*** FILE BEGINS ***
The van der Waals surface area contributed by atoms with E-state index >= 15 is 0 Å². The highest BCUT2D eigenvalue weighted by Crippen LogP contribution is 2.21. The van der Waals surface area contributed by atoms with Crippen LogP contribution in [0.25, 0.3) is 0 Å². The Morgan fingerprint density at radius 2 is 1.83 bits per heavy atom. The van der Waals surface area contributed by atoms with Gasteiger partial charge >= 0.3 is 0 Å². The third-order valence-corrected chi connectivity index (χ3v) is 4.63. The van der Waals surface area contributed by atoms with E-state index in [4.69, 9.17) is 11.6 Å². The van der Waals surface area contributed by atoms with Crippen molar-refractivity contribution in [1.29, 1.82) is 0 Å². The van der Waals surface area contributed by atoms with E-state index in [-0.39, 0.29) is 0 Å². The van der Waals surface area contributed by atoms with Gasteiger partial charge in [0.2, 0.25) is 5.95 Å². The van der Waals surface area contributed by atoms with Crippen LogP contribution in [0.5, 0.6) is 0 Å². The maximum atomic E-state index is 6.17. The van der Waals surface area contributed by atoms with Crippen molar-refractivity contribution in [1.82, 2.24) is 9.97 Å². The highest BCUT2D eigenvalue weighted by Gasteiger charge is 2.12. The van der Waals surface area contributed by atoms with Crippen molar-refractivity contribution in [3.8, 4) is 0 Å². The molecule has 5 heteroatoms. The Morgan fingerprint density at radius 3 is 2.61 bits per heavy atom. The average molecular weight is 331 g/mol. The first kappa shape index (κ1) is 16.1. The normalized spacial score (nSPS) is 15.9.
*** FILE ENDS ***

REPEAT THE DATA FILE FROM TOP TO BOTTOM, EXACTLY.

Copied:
The van der Waals surface area contributed by atoms with E-state index >= 15 is 0 Å². The highest BCUT2D eigenvalue weighted by Crippen LogP contribution is 2.21. The van der Waals surface area contributed by atoms with Crippen LogP contribution in [0.25, 0.3) is 0 Å². The Morgan fingerprint density at radius 2 is 1.83 bits per heavy atom. The van der Waals surface area contributed by atoms with Gasteiger partial charge >= 0.3 is 0 Å². The third-order valence-corrected chi connectivity index (χ3v) is 4.63. The van der Waals surface area contributed by atoms with E-state index in [4.69, 9.17) is 11.6 Å². The van der Waals surface area contributed by atoms with Crippen molar-refractivity contribution in [1.29, 1.82) is 0 Å². The van der Waals surface area contributed by atoms with E-state index in [-0.39, 0.29) is 0 Å². The van der Waals surface area contributed by atoms with Gasteiger partial charge in [0.2, 0.25) is 5.95 Å². The van der Waals surface area contributed by atoms with Crippen LogP contribution in [0.5, 0.6) is 0 Å². The maximum atomic E-state index is 6.17. The van der Waals surface area contributed by atoms with Crippen molar-refractivity contribution in [1.82, 2.24) is 9.97 Å². The highest BCUT2D eigenvalue weighted by Gasteiger charge is 2.12. The van der Waals surface area contributed by atoms with Crippen molar-refractivity contribution in [3.8, 4) is 0 Å². The molecule has 5 heteroatoms. The Morgan fingerprint density at radius 3 is 2.61 bits per heavy atom. The average molecular weight is 331 g/mol. The first kappa shape index (κ1) is 16.1. The normalized spacial score (nSPS) is 15.9.